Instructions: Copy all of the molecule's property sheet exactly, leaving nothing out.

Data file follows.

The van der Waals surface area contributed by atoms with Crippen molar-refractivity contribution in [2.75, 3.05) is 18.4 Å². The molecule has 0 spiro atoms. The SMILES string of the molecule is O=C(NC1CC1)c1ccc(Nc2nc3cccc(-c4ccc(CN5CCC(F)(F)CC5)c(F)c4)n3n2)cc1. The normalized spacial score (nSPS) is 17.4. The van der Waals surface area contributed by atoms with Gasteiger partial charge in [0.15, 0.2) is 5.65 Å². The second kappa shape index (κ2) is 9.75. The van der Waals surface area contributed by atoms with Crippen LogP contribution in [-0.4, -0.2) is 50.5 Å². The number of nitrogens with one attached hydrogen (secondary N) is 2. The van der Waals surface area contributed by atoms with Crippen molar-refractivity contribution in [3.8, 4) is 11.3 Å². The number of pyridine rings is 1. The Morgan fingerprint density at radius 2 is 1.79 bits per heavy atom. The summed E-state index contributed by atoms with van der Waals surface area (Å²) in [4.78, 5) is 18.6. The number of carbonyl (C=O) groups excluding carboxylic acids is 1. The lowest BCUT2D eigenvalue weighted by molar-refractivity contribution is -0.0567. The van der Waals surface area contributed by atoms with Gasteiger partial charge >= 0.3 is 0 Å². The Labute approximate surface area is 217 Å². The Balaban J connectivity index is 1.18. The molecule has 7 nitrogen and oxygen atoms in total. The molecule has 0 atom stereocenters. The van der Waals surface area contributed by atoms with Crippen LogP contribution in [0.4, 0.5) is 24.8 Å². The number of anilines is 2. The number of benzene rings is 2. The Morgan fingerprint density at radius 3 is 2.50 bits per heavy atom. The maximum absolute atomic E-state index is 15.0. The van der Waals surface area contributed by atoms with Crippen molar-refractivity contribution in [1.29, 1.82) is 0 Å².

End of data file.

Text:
The van der Waals surface area contributed by atoms with Crippen molar-refractivity contribution in [2.75, 3.05) is 18.4 Å². The molecule has 0 spiro atoms. The SMILES string of the molecule is O=C(NC1CC1)c1ccc(Nc2nc3cccc(-c4ccc(CN5CCC(F)(F)CC5)c(F)c4)n3n2)cc1. The normalized spacial score (nSPS) is 17.4. The van der Waals surface area contributed by atoms with Gasteiger partial charge in [0.15, 0.2) is 5.65 Å². The second kappa shape index (κ2) is 9.75. The van der Waals surface area contributed by atoms with Crippen LogP contribution in [-0.4, -0.2) is 50.5 Å². The number of nitrogens with one attached hydrogen (secondary N) is 2. The van der Waals surface area contributed by atoms with Crippen molar-refractivity contribution in [3.8, 4) is 11.3 Å². The number of pyridine rings is 1. The Morgan fingerprint density at radius 2 is 1.79 bits per heavy atom. The summed E-state index contributed by atoms with van der Waals surface area (Å²) in [4.78, 5) is 18.6. The number of carbonyl (C=O) groups excluding carboxylic acids is 1. The lowest BCUT2D eigenvalue weighted by molar-refractivity contribution is -0.0567. The van der Waals surface area contributed by atoms with Gasteiger partial charge >= 0.3 is 0 Å². The Labute approximate surface area is 217 Å². The Balaban J connectivity index is 1.18. The molecule has 7 nitrogen and oxygen atoms in total. The molecule has 0 atom stereocenters. The van der Waals surface area contributed by atoms with Crippen LogP contribution in [0.4, 0.5) is 24.8 Å². The number of anilines is 2. The number of benzene rings is 2. The Morgan fingerprint density at radius 3 is 2.50 bits per heavy atom. The maximum absolute atomic E-state index is 15.0. The van der Waals surface area contributed by atoms with Crippen molar-refractivity contribution in [1.29, 1.82) is 0 Å².